United States v. Nixon
Significance, Nixon Fights The Subpoena, Nixon Order To Release, Presidential Succession, Further Readings
Richard M. Nixon, President of the United States
That the president had to obey a subpoena ordering him to turn over tape recordings and documents relating to his conversations with aides and advisers concerning the Watergate break-in.
Chief Lawyers for Appellant
Leon Jaworski, Philip A. Lacovara
Chief Lawyer for Appellee
James D. St. Clair
Justices for the Court
Harry A. Blackmun, William J. Brennan, Jr., Warren E. Burger (writing for the Court), William O. Douglas, Thurgood Marshall, Lewis F. Powell, Jr., Potter Stewart, Byron R. White
None (William H. Rehnquist did not participate)
Date of Decision
24 July 1974
President was ordered to turn over the tapes and other documents to the prosecutors.
- Marbury v. Madison, 5 U.S. 137 (1803).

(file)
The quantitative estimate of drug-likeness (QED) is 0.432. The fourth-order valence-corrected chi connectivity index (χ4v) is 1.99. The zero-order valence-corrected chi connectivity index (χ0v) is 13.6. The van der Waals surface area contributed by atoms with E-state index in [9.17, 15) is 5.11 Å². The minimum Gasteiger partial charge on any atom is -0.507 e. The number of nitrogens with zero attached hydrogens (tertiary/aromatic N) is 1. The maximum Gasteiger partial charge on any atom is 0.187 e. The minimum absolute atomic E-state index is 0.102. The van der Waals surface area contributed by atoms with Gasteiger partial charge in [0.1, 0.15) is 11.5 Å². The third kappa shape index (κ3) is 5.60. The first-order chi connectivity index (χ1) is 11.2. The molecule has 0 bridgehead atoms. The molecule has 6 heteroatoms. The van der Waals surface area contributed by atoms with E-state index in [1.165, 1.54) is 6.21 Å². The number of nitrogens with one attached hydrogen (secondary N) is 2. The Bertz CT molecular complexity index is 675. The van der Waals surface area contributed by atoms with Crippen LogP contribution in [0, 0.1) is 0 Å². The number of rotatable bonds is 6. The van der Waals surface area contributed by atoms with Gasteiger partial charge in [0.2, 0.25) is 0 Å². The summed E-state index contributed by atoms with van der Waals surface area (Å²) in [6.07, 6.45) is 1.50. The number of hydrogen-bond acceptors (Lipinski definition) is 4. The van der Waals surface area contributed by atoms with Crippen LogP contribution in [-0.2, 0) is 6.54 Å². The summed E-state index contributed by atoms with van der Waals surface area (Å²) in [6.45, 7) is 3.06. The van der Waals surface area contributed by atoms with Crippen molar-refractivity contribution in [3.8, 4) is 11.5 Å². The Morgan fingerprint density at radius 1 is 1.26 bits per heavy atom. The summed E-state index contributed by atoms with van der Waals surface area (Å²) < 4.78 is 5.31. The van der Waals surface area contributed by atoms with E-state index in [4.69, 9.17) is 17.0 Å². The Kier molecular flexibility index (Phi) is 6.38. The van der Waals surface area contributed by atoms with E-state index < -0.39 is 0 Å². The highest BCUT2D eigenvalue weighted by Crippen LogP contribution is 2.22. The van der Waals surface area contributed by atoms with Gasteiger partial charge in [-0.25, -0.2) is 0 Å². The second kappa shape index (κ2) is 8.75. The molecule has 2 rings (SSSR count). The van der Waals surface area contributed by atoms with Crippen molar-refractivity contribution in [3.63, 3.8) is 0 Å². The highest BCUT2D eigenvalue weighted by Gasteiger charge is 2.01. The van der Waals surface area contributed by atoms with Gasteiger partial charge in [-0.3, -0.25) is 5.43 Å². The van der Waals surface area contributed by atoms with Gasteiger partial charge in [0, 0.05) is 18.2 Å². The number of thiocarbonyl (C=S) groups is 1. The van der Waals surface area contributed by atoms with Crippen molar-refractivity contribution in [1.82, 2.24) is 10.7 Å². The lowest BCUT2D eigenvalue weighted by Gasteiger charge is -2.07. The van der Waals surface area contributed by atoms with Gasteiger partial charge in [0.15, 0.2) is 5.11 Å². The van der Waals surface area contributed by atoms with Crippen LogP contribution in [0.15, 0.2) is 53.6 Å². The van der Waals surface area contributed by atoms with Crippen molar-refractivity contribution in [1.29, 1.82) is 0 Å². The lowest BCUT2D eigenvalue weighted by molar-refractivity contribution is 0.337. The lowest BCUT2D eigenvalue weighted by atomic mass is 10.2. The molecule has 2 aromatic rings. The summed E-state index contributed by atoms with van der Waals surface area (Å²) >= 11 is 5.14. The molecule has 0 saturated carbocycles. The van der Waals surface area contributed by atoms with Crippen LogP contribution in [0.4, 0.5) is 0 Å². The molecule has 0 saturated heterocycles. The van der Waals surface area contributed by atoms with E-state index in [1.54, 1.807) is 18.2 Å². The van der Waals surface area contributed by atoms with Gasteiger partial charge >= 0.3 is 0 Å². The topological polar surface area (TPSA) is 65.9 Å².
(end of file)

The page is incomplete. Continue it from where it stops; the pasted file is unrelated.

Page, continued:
- Ashwander v. Tennessee Valley Authority, 297 U.S. 288 (1936).
- Baker v. Carr, 369 U.S. 186 (1962).
- United States v. Mitchell, 386 U.S. 972 (1967).
- United States v. United Stated District Court, 407 U.S. 297 (1972).
- Clinton v. Jones, 520 U.S. 681 (1997).
- United States v. Payner - Significance, Illegal Actions, Federal Courts
- United States v. Matlock - Significance, Rules Of Evidence Applicable In A Criminal Trial, Police Acting On Their Own, Impact
- United States v. Nixon - Further Readings
- United States v. Nixon - Significance
- United States v. Nixon - Nixon Fights The Subpoena
- United States v. Nixon - Nixon Order To Release
- United States v. Nixon - Presidential Succession
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